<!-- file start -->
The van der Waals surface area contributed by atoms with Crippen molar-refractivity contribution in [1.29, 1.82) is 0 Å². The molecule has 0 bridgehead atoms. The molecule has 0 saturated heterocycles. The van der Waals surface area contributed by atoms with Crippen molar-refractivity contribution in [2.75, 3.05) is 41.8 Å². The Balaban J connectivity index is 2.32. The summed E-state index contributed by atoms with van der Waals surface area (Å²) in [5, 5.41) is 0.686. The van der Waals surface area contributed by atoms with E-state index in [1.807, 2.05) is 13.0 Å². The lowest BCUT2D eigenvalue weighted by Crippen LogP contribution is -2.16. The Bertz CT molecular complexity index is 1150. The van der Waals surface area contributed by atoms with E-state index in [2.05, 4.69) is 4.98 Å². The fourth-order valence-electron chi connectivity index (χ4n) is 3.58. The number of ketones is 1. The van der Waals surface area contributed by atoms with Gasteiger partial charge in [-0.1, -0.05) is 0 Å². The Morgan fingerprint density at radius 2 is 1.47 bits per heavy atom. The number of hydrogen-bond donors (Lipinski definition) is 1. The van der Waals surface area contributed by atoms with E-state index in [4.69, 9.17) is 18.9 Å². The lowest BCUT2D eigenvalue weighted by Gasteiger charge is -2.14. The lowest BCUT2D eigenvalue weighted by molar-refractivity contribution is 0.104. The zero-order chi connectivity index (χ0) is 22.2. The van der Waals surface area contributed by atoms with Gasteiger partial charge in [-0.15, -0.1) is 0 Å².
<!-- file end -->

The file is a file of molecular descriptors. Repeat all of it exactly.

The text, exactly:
The van der Waals surface area contributed by atoms with Crippen molar-refractivity contribution in [1.29, 1.82) is 0 Å². The molecule has 0 bridgehead atoms. The molecule has 0 saturated heterocycles. The van der Waals surface area contributed by atoms with Crippen molar-refractivity contribution in [2.75, 3.05) is 41.8 Å². The Balaban J connectivity index is 2.32. The summed E-state index contributed by atoms with van der Waals surface area (Å²) in [5, 5.41) is 0.686. The van der Waals surface area contributed by atoms with E-state index in [1.807, 2.05) is 13.0 Å². The lowest BCUT2D eigenvalue weighted by Crippen LogP contribution is -2.16. The Bertz CT molecular complexity index is 1150. The van der Waals surface area contributed by atoms with E-state index in [2.05, 4.69) is 4.98 Å². The fourth-order valence-electron chi connectivity index (χ4n) is 3.58. The number of ketones is 1. The van der Waals surface area contributed by atoms with Gasteiger partial charge in [-0.1, -0.05) is 0 Å². The Morgan fingerprint density at radius 2 is 1.47 bits per heavy atom. The number of hydrogen-bond donors (Lipinski definition) is 1. The van der Waals surface area contributed by atoms with E-state index in [4.69, 9.17) is 18.9 Å². The lowest BCUT2D eigenvalue weighted by Gasteiger charge is -2.14. The lowest BCUT2D eigenvalue weighted by molar-refractivity contribution is 0.104. The zero-order chi connectivity index (χ0) is 22.2. The van der Waals surface area contributed by atoms with Gasteiger partial charge in [-0.15, -0.1) is 0 Å².